Of course, the flimsy huts burned like matchbooks, leaving the families homeless and destitute. The next day, civil action teams of GIs would arrive bearing sheets of corrugated tin for new roofs and bags of rice to help the villagers get started again. There would also be bars of Dial soap and clothing from church groups in the states.
I remember a particular time when, with the fires still smoldering in the stultifying heat of a Delta morning, the teams distributed boxes of heavy sweaters.
I'm sure the church folks back home felt good about their gifts. But we shared with the villagers a sense of absolute mystification at a policy that would burn down people's homes in the middle of the night, then give them tin and soap and sweaters to rebuild their lives.
Our government called it "pacification." We called it madness. It all has come back to me while watching the news from Iraq, where we should be applying more of the lessons so painfully learned in Vietnam. Instead, we seem to be repeating our mistakes.
What I remember most from those nights are the faces - and the eyes. The children would be terrified, but also oddly fascinated in that way that kids have.
The mothers, beyond ordinary fear, would be wildly angry, often unleashing a flood of invective that, of course, none of the Americans could specifically understand because no one spoke the language.
The old widows - there seemed to be one in every hut - would look at you with the cold, dead eyes of people who had been violated forever and seemed to expect always to suffer.
But mostly I remember the men, who, if they hadn't slipped away when the mess began, would be taken by the American troops for interrogation.
Usually, several young soldiers would throw the man down while yelling the few Vietnamese phrases they knew. At least one would hold a rifle to his head. Another might stand on his neck. His hands would be bound behind his back. He would be wrenched up into a kneeling position. Many times he would be blindfolded.
Eventually a "pacification" team member would come along and question the man in Vietnamese. He would be asked to show his papers - documents which, more often than not, had been lost in the fire. He would be yelled at, cursed at, and sometimes spit on. Many times he would be kicked and punched.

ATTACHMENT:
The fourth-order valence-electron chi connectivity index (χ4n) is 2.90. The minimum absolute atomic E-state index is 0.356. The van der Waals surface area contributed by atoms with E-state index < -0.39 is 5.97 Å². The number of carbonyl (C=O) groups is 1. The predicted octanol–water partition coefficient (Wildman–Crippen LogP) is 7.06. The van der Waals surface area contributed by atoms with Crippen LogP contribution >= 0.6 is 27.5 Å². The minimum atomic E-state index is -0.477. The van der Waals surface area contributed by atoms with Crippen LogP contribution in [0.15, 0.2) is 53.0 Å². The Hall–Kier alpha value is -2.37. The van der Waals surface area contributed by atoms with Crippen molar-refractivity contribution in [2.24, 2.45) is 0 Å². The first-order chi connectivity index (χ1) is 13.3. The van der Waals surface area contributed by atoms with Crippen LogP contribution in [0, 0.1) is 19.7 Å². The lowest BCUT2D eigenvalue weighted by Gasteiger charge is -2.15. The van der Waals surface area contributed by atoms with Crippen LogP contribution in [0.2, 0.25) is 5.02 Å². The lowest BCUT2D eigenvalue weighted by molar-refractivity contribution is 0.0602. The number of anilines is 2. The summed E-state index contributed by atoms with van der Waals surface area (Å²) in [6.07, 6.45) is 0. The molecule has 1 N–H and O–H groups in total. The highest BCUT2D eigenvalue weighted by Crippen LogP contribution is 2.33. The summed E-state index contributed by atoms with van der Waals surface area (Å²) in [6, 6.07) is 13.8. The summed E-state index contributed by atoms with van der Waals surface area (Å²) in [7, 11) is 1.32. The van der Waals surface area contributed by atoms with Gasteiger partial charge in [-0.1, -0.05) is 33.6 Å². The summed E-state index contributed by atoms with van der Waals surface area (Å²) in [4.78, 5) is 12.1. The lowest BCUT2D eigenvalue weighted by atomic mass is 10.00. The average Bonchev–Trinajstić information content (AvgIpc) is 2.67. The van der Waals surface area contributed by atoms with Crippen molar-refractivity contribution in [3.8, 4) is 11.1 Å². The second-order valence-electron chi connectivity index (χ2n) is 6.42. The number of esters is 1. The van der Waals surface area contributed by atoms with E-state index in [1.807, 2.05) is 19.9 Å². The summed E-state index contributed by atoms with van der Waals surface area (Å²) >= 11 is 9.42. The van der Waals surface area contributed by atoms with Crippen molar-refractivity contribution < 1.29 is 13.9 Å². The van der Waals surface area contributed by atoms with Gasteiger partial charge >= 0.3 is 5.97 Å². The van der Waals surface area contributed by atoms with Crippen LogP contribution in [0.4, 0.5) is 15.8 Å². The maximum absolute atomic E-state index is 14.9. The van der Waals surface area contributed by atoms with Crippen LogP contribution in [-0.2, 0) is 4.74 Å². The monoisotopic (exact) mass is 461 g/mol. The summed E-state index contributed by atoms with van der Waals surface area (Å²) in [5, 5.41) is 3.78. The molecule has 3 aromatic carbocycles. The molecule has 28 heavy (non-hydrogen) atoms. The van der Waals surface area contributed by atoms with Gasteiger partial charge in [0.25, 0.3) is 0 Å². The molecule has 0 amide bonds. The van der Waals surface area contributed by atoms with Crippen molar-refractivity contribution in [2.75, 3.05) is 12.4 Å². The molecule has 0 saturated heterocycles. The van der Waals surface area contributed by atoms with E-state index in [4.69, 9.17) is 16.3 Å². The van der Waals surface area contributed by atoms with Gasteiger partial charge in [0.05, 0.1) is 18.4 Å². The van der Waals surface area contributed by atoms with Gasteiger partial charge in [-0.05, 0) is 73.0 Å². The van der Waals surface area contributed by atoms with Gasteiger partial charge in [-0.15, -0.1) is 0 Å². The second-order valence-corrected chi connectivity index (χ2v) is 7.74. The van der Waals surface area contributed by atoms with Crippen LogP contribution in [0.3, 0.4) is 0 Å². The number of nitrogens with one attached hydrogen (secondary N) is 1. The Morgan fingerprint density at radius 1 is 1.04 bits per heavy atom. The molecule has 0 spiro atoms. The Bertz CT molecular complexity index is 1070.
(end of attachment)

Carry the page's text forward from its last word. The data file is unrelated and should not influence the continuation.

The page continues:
Those lucky enough to have the right kind of documents and otherwise convince the Americans of their innocence (of what?), would be released.
Then you would see it. In the eyes. The clean, white fury of men who have been reduced to abject humiliation and powerlessness in front of their families. The hatred in their eyes would be as pure as any you would ever see. It would last forever. You would never forget it.
I saw those eyes again the other day on the evening news. A group of young American soldiers, sent by their government to go house to house in a sweltering Baghdad suburb, had kicked in a door and rousted a family. The children were terrified, crying. The mother was furious, screaming. The eyes of the GIs were filled with confusion and shame at what they were being made to do by their government.
And the father, down on the ground in front of his house with a kid from Arkansas or Detroit or California standing on his neck, showed in his eyes the kind of white-hot hatred that will take a thousand years to extinguish.
President George W. Bush, who spent almost all of his military service out of uniform and involved in political campaigns in the South, and Vice President Dick Cheney, who never served at all (he had, in his words, "other priorities"), would do well to consider the lessons of Vietnam.
We did not win the hearts and minds of the Vietnamese people because we occupied their country while we burned down their homes and killed them and brutalized and abused them.
We will not win the hearts and minds of the Iraqi people by wrecking their towns and cities, destroying their homes, terrorizing their families and humiliating their men. Incredibly, we have again become an occupying army, out of touch with the realities of the lives and culture of the people we are there to save. Not surprisingly, the Iraqi people are striking back.
Last week, Lt. Gen. Ricardo Sanchez, the chief commander of allied forces in Iraq, said that "maybe our iron-fisted approach to the conduct of ops is beginning to alienate Iraqis." Perhaps today's Army is remembering the eyes.